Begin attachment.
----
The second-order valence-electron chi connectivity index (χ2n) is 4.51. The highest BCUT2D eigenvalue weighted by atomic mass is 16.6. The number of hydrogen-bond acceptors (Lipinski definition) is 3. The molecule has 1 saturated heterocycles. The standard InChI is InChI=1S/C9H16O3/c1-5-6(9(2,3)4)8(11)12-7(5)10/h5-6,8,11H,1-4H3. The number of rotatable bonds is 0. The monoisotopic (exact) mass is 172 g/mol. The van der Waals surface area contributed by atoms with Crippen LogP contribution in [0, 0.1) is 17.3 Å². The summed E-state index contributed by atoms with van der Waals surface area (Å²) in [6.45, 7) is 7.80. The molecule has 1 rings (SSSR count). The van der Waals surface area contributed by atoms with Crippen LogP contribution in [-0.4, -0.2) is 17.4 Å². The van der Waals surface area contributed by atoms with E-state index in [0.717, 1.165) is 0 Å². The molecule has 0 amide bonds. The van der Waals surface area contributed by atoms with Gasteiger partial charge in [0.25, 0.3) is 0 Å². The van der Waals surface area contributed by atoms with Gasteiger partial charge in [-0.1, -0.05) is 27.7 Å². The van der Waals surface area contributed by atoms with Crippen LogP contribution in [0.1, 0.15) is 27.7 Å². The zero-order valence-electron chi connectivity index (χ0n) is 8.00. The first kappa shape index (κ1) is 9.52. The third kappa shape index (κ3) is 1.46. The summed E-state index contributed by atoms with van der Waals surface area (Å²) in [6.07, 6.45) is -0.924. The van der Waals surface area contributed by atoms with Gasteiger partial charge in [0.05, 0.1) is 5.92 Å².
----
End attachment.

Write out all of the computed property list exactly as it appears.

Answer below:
The second-order valence-electron chi connectivity index (χ2n) is 4.51. The highest BCUT2D eigenvalue weighted by atomic mass is 16.6. The number of hydrogen-bond acceptors (Lipinski definition) is 3. The molecule has 1 saturated heterocycles. The standard InChI is InChI=1S/C9H16O3/c1-5-6(9(2,3)4)8(11)12-7(5)10/h5-6,8,11H,1-4H3. The number of rotatable bonds is 0. The monoisotopic (exact) mass is 172 g/mol. The van der Waals surface area contributed by atoms with Crippen LogP contribution in [0, 0.1) is 17.3 Å². The summed E-state index contributed by atoms with van der Waals surface area (Å²) in [6.45, 7) is 7.80. The molecule has 1 rings (SSSR count). The van der Waals surface area contributed by atoms with Crippen LogP contribution in [-0.4, -0.2) is 17.4 Å². The van der Waals surface area contributed by atoms with E-state index in [0.717, 1.165) is 0 Å². The molecule has 0 amide bonds. The van der Waals surface area contributed by atoms with Gasteiger partial charge in [0.25, 0.3) is 0 Å². The van der Waals surface area contributed by atoms with Gasteiger partial charge in [-0.1, -0.05) is 27.7 Å². The van der Waals surface area contributed by atoms with Crippen LogP contribution in [0.1, 0.15) is 27.7 Å². The zero-order valence-electron chi connectivity index (χ0n) is 8.00. The first kappa shape index (κ1) is 9.52. The third kappa shape index (κ3) is 1.46. The summed E-state index contributed by atoms with van der Waals surface area (Å²) in [6.07, 6.45) is -0.924. The van der Waals surface area contributed by atoms with Gasteiger partial charge in [0.05, 0.1) is 5.92 Å².